FMLA - My 15yr Old Daugher Is Pregnant

Hello All!!

We have an employee who has submitted FMLA paperwork to take leave in late February 2011 because her 15yr old daughter is pregnant. The employee is requesting the leaving stating that she will be providing transportation to the hospital for the birth of her grandchild, and will also be teaching her 15yr old the appropriate way of being a first time parent for an infant (my wife and I learned from a book and trial/error. We told our mothers to stay home...course we were 24 at the time).

The doctor for the 15yr old is certifying, stating that the 'dependent' will need much assistance caring for self and newborn baby following delivery of infant.

The question I have is whether this qualifies under FMLA? We know that pregnancy is not a serious health condition on its own, but complications (morning sickness, etc...) can get it there. So, I guess from that perspective the mother would be caring for her 15yr old, and the pregnancy could enter the serious health condition arena. I'm just making sure I'm not missing something here before I approve.

Any help would be greatly appreciated!! Thanks.

san antonio, tx


  • 8 Comments sorted by Votes Date Added
  • This is a tough one. Of course she's going to need assistance caring for herself and the child (she's a child herself), but that doesn't make it a serious health condition. The doctor here doesn't seem to understand the difference between a serious medical condition and a tough family situation. How much time does she want off? I would say this does not qualify unless real complications actually occur, but I would want to fly it by an employment lawyer before I turned her down. Teaching your child to be a parent is not a qualifying medical situation. You can always avoid the issue by approving it, but I don't know if I'd want to set that kind of precedent since something tells me we're going to see more of these situations. Good luck.

  • If this were limited to the delivery date and a week or two afterwards, it would probably be fine. Unfortunately, it sounds as if you may be setting yourself up for an intermittent FMLA headache that could last for a few years.
  • I had a 15 year old pregnant daughter (she turned 16 before the baby was born) so I can really identify with this poor parent. I was also going to school nights, so this became a real balancing act.

    I took some vacation the week the baby was born. My daughter had a job too, so we coordinated. She stayed home the 2-3 nights I went to school, and I babysat the other evenings and weekends while she worked. Otherwise, mommy pretty much took baby with her everywhere. Hubby and I paid for diapers, formula, and healthcare. Mommy paid for childcare so she could stay in school. One of the proudest days of my life was the day she walked across the stage for her diploma.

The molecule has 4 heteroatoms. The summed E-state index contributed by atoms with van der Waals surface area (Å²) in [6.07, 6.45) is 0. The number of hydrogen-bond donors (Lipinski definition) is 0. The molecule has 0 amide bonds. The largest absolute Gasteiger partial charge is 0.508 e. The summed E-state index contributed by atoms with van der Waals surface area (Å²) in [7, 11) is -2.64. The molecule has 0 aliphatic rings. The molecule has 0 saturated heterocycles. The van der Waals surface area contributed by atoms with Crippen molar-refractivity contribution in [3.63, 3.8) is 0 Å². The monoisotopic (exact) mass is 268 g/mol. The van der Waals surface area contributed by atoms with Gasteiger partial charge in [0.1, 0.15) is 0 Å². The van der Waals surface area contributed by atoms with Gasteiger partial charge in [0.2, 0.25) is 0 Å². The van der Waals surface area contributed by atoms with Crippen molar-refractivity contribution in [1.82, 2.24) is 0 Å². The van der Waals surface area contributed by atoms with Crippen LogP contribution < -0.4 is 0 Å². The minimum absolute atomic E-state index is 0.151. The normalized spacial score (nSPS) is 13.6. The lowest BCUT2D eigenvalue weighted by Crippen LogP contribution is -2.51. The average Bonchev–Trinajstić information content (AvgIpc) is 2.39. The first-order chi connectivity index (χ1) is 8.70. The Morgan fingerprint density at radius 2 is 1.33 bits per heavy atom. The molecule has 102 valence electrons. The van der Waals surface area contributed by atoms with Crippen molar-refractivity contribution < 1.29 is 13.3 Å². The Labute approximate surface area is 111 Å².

The point I am making is that other than the first few days and a few phone calls at work, it didn't take much for her to be able to take care of the baby. She had friends with younger siblings, so that helped (plus her younger sister was 6 years younger). And let's not forget that many people learn to babysit around age 13. It would be nice if your employee could take some vacation at the birth, and if you could make it easier for her to get phone calls, but I don't think she needs to take a lot of time off (unless the baby is unhealthy). I don't think this is really FMLA, but you may need to talk to a lawyer with your specific facts.

    Good luck!

  • Thanks for the responses. It validated my thoughts (I LOVE VALIDATION)!!

    san antonio, tx
  • It is possible your employee would be entitled to leave to care for the baby (even if it is perfectly healthy) if she intends to take an active role in parenting it. In that situation, she could be considered a sort of second parent to the baby under the FMLA's in loco parentis provision. It would be the same as any new parent taking leave to be with a new baby.

    The DOL issued a recent interpretation of in loco parentis that you should probably consult. Here is a link:


  • Whoa. The employee is requesting FMLA to care for a family member (daughter). It doesn't really matter what the medical problem of the family member long as there is a doctor properly completing FMLA forms (US Dept Labor WH380-F) certifying the care is needed. You don't know if there are mitigating conditions...& exactly what, if there is, is none of your business. (Mental condition or ability, physical disability, high-risk pregnancy...the list is endless. Bottom line is the doc says the family member/daughter needs medically necessary care by the employee).

    Is the employee asking for intermittant or continuous leave? Remind the employee that the amount of leave is capped (however you count it...calendar, rolling, etc) & that you will use up ALL her paid time before granting unpaid time. If the request is for continuous, then the FMLA is done when the employee first comes back. If the employee hasn't used up all the leave time & now wants intermittant, then a new set of papers needs to be completed; which should change everything except the total amount of time. Focus on the care being given to the daughter here...that's the FMLA requested. The in loco parentis business is down the road...& another FMLA request if doesn't apply to the present request.
  • lorilori, I think you missed in the original post where the person stated that the FMLA request was being made for late February 2011, and the time was being requested to take her daughter to the hospital for the birth of the baby and to help the daughter [U]after[/U] the baby is born. The daughter's doctor certified for that time frame, stating the dependent would need assistance [I]following the delivery of the baby[/I]. This is why mention was made of in loco parentis.
  • Yes, that's how I understood it as well.
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